I've just reminded myself of the prices on these and you can't argue it's cheap and takes out a tonne of work! If you do it please report back how you get on
 
Last edited:

OldDave

Established Member
Joined
27 Dec 2018
Messages
22
Reaction score
5
Location
Bradford
I started a similar thread a couple of months back. Lots of useful responses: Buying solid countertops for raw material

In summary yes it'll work. If you can get offcuts cheap or free all the better. Issues are it'll look like a kitchen worktop (not so bad) and grain direction will be all over the place which can be problematic for flattening although they're usually fairly flat. You can also have trouble with where the finger joints are which will be very hard to work so depending on how they fall mortices for legs and things like that could be harder than expected.

I've just reminded myself of the prices on these and you can't argue it's cheap and takes out a tonne of work! If you do it please report back how you get on
Will do! I’m thinking pocket hole from the frame/apron underneath to be honest.
 

msparker

Established Member
Joined
28 Mar 2015
Messages
77
Reaction score
32
Location
Brixton
Will do! I’m thinking pocket hole from the frame/apron underneath to be honest.
If you're looking to minimise work and material cost it might be worth looking at Nicholson style workbenches. Chris Schwartz features them in his workbench book and I think the lost art press version (the anarchists workbench) might also have it and can be found online as a free pdf. It's supposed to be a lot easier and cheaper than roubo type benches but with great work holding and stability. I'd worry that going for pocket holes and things is a recipe for a frustrating wobbly bench.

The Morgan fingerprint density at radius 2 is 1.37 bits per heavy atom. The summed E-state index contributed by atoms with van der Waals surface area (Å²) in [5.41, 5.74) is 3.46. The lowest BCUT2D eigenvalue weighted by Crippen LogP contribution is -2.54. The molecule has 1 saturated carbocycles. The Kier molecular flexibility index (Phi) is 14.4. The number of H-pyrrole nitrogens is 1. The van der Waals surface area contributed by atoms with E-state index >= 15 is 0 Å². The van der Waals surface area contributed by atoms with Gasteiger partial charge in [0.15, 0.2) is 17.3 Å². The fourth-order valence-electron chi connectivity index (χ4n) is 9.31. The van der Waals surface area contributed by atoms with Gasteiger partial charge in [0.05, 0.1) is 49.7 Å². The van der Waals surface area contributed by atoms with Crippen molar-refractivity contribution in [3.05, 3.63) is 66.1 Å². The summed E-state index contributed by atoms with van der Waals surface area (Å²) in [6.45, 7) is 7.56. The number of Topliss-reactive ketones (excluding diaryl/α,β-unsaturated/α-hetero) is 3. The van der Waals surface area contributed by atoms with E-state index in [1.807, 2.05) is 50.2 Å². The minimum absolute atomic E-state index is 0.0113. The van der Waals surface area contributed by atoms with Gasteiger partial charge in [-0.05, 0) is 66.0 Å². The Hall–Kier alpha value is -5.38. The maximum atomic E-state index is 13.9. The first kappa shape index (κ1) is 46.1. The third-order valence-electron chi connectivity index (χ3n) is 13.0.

Crooked Tree

Established Member
Joined
29 Nov 2009
Messages
115
Reaction score
0
Location
UK
I made my bench this way. It used a length of cheap 29mm (I think, certainly not 40mm) thick beech worktop. I got away without using screws - I suspect that I clamped the edges and used cauls. Not ideal, but it is a huge gluing area and so far there have not been any problems (it was made in 2011). Rigidity of the top has been sufficient and bearers can always be added underneath (or an apron) if more rigidity is wanted.

The varying grain direction was a challenge for flattening and finishing.

The supporting frame used tenons and bolts to pull it up tight but still allow it to knock down for transit. The top simply sits on 4 dowels, one in the centre of each leg. This has been sufficient fixing for planing.
 

Terrytpot

Established Member
Joined
9 Aug 2017
Messages
163
Reaction score
98
Location
Derbyshire
Contemplated this myself having refitted my own kitchen earlier this year with 40mm thick Beech counter tops. It's a task currently on my list of jobs to attack when time permits.
kitchen tops tend to be coated with poly or oil...
Although you can get them without any finish like I did. Still have an offcut that's roughly 600mm x 1000mm which I've earmarked for my next router table.
 
Top